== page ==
Marrying Lifeboats Up - The Push Me Pull You

Discussion in 'Fiberglass and Composite Boat Building' started by BoatRenovationPeople, Aug 26, 2021.

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  1. BoatRenovationPeople
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    BoatRenovationPeople New Member

    Hello folks, new to the forum.
    I'm sure it's been covered but I'm interested in the possibility of taking two GRP 30ft life boats, slicing them up into 1 hull. Have people tried similar things, obviously there are major structural considerations, buoyonancy and weight distribution at play. Feel free to tell me I'm a fool.

    I've rebuilt boats from composite core in the past, it's more the other elements. Use would be a live aboard, occasional cruiser, coastal.
     
  2. Mr Efficiency
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    Mr Efficiency Senior Member

    You mean splice or slice ? What are you proposing ?
     
  3. BoatRenovationPeople
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    BoatRenovationPeople New Member

    It would have to be chopping the bow of one and chopping the stern off the other. You'd loose overall length but you'd still end up with an ample base for a live aboard.
     
  4. Mr Efficiency
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    Mr Efficiency Senior Member

    Do you have a picture of the boat ? You would need parallel lines to join together cleanly.
     
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  5. BoatRenovationPeople
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    BoatRenovationPeople New Member

    I could deal with some slight discrepancies but ultimately they'd need to marry up well yes. I'm just in the research stage - just seeing if its viable. Have the access to space, cranes etc and a good amount of experience with composite. I can imagine the pain in the *** would be cutting through a keel.
     
  6. Mr Efficiency
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    Mr Efficiency Senior Member

    I think the joining is more difficult than the cutting, if you have something that has a long constant hull section it might work out, otherwise not.
     
  7. bajansailor
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    bajansailor Marine Surveyor

    Lifeboats are usually quite tubby things, so would it be feasible to simply chop one in half amidships, and then add a length of parallel mid-body?
    This would give you more room inside, and also make the boat effectively skinnier, with a higher L/B ratio.
    Would you keep it as a motor boat, or would you want to put a sailing rig on it?
    Be aware that for the cost of buying a lifeboat and the cost of the materials and labour to do the conversion work, it would probably be much easier / cheaper / less stressful in the long run to simply buy an existing boat that hopefully comes close to what you want your boat to be capable of achieving.
     
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  8. Mr Efficiency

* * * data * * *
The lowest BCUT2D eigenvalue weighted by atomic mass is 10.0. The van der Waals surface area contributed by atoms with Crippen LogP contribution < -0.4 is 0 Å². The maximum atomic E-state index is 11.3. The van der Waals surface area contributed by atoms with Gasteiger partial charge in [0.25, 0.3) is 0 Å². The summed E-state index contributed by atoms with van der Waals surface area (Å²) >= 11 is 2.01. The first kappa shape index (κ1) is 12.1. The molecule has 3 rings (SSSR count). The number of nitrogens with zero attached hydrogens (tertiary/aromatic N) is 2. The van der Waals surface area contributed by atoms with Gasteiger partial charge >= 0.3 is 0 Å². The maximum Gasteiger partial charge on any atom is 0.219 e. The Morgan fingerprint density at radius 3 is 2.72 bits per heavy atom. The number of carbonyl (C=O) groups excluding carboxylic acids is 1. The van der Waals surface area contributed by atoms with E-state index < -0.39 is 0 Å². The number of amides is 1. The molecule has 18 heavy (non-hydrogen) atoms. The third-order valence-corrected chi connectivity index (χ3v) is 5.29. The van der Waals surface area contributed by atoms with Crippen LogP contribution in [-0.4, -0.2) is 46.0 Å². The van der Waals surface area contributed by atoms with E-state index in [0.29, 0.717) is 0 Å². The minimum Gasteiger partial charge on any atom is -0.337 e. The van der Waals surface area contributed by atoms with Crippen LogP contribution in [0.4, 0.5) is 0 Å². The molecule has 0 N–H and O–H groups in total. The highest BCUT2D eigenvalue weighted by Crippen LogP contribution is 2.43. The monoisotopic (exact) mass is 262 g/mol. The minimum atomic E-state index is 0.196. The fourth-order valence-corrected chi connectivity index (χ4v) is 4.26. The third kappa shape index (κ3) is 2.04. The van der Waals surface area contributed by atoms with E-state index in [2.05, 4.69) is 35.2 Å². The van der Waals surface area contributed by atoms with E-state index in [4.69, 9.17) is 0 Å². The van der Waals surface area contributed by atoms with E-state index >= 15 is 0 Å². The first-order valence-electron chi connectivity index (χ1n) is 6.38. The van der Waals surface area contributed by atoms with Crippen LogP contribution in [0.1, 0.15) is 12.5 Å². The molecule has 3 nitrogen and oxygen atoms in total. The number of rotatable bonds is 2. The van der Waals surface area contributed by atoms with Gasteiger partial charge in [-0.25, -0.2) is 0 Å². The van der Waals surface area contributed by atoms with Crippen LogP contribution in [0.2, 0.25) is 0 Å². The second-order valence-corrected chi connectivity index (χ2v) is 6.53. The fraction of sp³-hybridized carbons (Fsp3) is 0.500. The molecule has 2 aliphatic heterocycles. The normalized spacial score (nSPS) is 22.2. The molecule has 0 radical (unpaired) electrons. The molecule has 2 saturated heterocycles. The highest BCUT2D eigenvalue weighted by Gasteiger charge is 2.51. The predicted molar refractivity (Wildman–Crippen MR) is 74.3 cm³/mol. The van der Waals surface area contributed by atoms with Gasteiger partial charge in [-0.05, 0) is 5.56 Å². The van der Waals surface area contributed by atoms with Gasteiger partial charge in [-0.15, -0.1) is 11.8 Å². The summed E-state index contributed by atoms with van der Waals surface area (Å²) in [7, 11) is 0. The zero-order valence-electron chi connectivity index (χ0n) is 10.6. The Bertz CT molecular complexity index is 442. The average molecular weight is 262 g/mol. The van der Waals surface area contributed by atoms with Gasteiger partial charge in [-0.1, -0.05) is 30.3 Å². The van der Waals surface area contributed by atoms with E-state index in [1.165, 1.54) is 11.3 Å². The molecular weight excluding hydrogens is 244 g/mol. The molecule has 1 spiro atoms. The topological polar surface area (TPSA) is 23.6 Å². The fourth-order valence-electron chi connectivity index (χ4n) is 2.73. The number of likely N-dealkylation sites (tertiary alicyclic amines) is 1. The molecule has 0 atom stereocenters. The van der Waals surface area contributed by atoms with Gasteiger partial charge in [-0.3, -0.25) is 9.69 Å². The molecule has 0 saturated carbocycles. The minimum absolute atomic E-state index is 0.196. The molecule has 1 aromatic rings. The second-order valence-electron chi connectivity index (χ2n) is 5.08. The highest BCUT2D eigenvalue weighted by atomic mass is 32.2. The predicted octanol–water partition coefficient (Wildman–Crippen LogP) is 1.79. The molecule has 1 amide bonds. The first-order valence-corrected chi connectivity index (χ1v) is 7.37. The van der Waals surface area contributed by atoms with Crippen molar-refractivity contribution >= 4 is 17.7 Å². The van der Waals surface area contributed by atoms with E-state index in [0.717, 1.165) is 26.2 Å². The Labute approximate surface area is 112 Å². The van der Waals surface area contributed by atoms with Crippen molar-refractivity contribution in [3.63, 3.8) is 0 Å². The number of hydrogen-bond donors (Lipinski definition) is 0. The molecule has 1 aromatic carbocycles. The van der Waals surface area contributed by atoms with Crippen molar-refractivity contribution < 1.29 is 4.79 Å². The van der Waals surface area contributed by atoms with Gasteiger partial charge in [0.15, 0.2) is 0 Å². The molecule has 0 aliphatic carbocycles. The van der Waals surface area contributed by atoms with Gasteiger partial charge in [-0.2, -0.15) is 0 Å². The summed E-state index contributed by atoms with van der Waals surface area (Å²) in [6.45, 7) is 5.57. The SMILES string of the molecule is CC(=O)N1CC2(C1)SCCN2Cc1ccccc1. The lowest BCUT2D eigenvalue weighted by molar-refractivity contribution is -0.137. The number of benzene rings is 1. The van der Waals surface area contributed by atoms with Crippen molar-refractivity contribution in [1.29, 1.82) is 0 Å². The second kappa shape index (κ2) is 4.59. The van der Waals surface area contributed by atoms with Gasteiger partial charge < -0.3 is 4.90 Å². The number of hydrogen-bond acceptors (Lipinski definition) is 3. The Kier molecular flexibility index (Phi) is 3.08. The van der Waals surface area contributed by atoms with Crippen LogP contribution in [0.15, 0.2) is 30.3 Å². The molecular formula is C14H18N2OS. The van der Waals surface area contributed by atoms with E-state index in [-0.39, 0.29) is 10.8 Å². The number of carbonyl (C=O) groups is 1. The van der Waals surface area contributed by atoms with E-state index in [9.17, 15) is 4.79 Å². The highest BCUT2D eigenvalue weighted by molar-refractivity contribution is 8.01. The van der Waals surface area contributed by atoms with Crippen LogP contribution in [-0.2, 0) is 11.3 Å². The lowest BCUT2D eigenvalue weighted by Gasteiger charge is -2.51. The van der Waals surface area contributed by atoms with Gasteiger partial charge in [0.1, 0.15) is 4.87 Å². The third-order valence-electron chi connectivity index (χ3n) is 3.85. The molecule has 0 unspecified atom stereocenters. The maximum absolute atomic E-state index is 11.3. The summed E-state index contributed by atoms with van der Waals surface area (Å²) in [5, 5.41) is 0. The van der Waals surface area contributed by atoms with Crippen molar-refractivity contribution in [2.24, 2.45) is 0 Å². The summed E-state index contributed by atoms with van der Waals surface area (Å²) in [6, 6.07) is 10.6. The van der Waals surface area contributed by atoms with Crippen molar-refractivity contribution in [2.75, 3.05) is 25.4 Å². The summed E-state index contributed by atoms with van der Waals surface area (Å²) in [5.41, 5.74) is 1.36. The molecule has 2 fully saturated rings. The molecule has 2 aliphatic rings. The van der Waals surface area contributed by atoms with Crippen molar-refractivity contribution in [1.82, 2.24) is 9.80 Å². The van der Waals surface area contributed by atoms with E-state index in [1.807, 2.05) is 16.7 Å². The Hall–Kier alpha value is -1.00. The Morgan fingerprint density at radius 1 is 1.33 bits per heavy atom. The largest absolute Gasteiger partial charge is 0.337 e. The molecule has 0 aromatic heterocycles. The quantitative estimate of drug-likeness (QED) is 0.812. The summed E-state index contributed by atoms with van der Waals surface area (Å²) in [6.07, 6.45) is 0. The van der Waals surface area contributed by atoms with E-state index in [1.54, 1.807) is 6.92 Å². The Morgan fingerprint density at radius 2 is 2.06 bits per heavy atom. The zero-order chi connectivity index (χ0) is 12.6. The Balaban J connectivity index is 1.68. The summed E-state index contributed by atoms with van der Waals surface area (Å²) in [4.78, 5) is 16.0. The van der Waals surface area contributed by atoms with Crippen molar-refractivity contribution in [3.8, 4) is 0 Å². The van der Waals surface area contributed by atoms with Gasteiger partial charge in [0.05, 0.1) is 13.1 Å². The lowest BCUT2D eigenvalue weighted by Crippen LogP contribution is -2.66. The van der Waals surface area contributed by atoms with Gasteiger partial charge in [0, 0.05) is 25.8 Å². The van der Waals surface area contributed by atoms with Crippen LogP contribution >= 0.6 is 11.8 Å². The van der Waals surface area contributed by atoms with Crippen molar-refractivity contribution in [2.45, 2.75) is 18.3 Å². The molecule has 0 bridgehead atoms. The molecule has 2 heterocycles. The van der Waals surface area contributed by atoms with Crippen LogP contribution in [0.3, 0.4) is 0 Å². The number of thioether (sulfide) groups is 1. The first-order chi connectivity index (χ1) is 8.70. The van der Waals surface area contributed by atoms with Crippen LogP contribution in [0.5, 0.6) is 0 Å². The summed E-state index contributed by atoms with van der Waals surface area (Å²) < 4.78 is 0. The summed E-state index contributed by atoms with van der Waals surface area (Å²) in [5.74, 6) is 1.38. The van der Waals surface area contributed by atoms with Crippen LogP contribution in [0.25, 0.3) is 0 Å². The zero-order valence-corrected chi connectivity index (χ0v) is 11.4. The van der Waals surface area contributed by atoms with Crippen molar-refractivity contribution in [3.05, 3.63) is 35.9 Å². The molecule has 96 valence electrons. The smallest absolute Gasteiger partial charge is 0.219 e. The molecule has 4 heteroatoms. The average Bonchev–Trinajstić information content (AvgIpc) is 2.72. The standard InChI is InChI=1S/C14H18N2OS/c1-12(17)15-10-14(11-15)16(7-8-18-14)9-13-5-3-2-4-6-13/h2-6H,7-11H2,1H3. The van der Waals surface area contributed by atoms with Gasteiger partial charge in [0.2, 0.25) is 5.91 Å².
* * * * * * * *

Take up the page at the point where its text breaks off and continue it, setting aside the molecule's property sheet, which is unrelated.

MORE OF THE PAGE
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    Mr Efficiency Senior Member

    The typical lifeboat isn't designed for much in the way of long distance motoring, just safe custody of people abandoning ship. They are quite stubby-ended which helps with internal room and overall stability. I guess if they are built with a long constant section, it lends itself to grafting two together, better than most boats, but the end result is always going to be not quite ideal for purpose, unless the purpose is not too demanding. Perhaps you should define the intended use.
     
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  9. gonzo
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    gonzo Senior Member

    The sides are not quite parallel and the bottom isn't horizontal. Joining them will let you with a useless piece of bow and stern, and a lumpy hull. The longer hull will have increased stresses that may exceed the original design. Further, it will cost you more than buying a 40 foot boat ready to cruise.
     
  10. DogCavalry
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    DogCavalry I aim to misbehave.

    In the absence of a sizable parallel midsection, splicing boat to increase LOA is not theoretically possible.
     
  11. TANSL
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    TANSL Senior Member

    I assume you are talking about the longitudinal strength of the ship-girder. If so, keep in mind that boats of such a small length are very unlikely to have problems of this type. That would probably not be a reason to discard the job. The modulus of the main transversal section should be checked and, if there is such a problem, it can be solved by adding some longitudinal reinforcement. It has been done many times.
    It may be possible but, probably, it does not look very pretty.
     
  12. DogCavalry
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    DogCavalry I aim to misbehave.

    Actually TANSL, I'm referring to the joint itself. Imagine joining 2 eggs to make 1 longer egg. The connection can't be made fair or strong.
     
  13. TANSL
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    TANSL Senior Member

    Not fair but strong, why not?
    In any case, I would like to see drawings of the boats to give a more authoritative opinion.
     
  14. DogCavalry
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    DogCavalry I aim to misbehave.

    I'm visualizing an unmanageable concentration of stress at the sharp concave intersection. I suppose with enough epoxy and cabosil it might get a large enough radius to survive, but it seems a bad idea.
     

  15. TANSL
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    TANSL Senior Member

    I would like to see drawings of the boats to give a more authoritative opinion.
     
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